Every conversation that happens, every word that is exchanged, every spark of insight that comes to the surface, is like a wave in a fast flowing river that once gone, you will never get that wave back to reinvest further into it with a second chance at asking a better question, or sharing a better insight, within a better state of mind.

Our pure, calm, and reflective presence in the conversation, acts as mirror for the team members to see their stated problems and to gauge their proposed solution from a new perspective they have never experienced before.

The executive leader’s inner silence also helps him / her catch the faintest of cues from the team members’ body language and tone during the meetings. If the leader sees the slightest of pause or signs of withdrawal in the team members’ stance, he / she can re-assess the path the meeting is going on.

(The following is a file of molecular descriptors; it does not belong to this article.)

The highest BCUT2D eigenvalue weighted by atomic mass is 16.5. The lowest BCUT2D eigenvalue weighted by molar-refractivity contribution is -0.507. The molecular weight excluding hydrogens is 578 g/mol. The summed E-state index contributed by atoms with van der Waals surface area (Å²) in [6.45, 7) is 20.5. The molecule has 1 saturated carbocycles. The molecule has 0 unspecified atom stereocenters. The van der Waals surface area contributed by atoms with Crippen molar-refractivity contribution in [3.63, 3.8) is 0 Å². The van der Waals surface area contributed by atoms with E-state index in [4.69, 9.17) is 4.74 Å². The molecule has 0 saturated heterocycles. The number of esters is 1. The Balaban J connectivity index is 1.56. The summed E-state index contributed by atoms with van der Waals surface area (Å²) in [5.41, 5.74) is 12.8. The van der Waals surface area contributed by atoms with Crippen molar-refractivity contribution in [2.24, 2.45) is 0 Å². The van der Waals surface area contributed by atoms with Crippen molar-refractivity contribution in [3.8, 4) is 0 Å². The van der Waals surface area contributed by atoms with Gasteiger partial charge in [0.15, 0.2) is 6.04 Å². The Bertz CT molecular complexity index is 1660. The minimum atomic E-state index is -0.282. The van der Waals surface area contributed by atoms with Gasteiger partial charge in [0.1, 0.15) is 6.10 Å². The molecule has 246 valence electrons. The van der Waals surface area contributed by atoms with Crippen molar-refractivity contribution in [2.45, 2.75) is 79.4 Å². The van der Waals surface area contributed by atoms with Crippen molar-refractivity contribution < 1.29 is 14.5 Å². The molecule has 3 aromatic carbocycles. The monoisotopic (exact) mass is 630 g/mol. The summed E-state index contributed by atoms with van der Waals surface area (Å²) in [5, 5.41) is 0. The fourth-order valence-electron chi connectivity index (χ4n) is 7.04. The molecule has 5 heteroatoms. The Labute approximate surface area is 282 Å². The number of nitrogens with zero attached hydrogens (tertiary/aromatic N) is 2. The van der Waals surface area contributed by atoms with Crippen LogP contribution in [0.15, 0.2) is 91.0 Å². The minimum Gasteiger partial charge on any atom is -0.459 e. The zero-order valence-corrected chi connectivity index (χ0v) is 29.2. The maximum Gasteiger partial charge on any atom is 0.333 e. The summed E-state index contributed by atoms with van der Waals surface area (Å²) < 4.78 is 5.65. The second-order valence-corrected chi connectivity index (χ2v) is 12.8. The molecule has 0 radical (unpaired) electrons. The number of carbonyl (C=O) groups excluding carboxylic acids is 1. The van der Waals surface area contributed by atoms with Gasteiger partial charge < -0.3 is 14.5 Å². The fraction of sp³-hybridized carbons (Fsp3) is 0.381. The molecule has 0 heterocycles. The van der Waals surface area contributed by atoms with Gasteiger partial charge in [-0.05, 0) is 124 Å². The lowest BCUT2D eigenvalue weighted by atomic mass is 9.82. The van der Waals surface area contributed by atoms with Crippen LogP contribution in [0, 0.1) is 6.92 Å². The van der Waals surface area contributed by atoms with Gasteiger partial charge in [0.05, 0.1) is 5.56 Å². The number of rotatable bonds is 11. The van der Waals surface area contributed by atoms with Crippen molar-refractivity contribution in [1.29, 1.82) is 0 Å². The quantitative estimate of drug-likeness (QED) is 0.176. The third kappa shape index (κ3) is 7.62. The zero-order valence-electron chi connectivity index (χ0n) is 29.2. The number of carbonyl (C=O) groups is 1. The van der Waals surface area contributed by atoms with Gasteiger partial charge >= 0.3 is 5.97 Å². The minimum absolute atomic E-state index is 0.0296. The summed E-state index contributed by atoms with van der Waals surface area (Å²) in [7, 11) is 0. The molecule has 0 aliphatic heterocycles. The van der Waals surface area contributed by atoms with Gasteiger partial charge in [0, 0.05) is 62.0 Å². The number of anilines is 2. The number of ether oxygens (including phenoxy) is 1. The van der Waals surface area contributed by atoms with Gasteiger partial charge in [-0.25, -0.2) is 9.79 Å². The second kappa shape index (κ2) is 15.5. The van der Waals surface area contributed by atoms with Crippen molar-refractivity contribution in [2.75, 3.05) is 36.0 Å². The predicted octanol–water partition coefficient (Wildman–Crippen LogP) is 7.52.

If the executive leader carries him/herself through a meeting with a busy mind and ongoing inner chat, he/she may very much miss such cues and end up accepting what the teams are saying at face value without assessment and end up leading down the wrong solution path, and end up trying to resolve non-existing issues, or less important ones that have been mistaken for the root key, escalated problems.

In order to maintain focus, once we have silenced the inner conversation, we need to pay attention to our breathing.

Every time we feel our mind is trying to drift away from the session, we take a deep breath and become aware of our breathing. This immediately brings our focus back and our team can see it reflect in our eyes, be it a face-to-face or video conference call.

Another useful technique is to imagine that we are talking to this team for the first time. This would artificially excite the mind about the conversation and raises our awareness towards our presence in the conversation.

The “extended awareness” that is caused by true “presence”, is contagious and would help our team focus on the subject with an attentive mind as opposed to simply reacting to our questions with automatic – unprocessed and simply memorized – answers.

It will also help the conversation to stay in this moment and in this place and do not fly away into a future or past time frame or another location.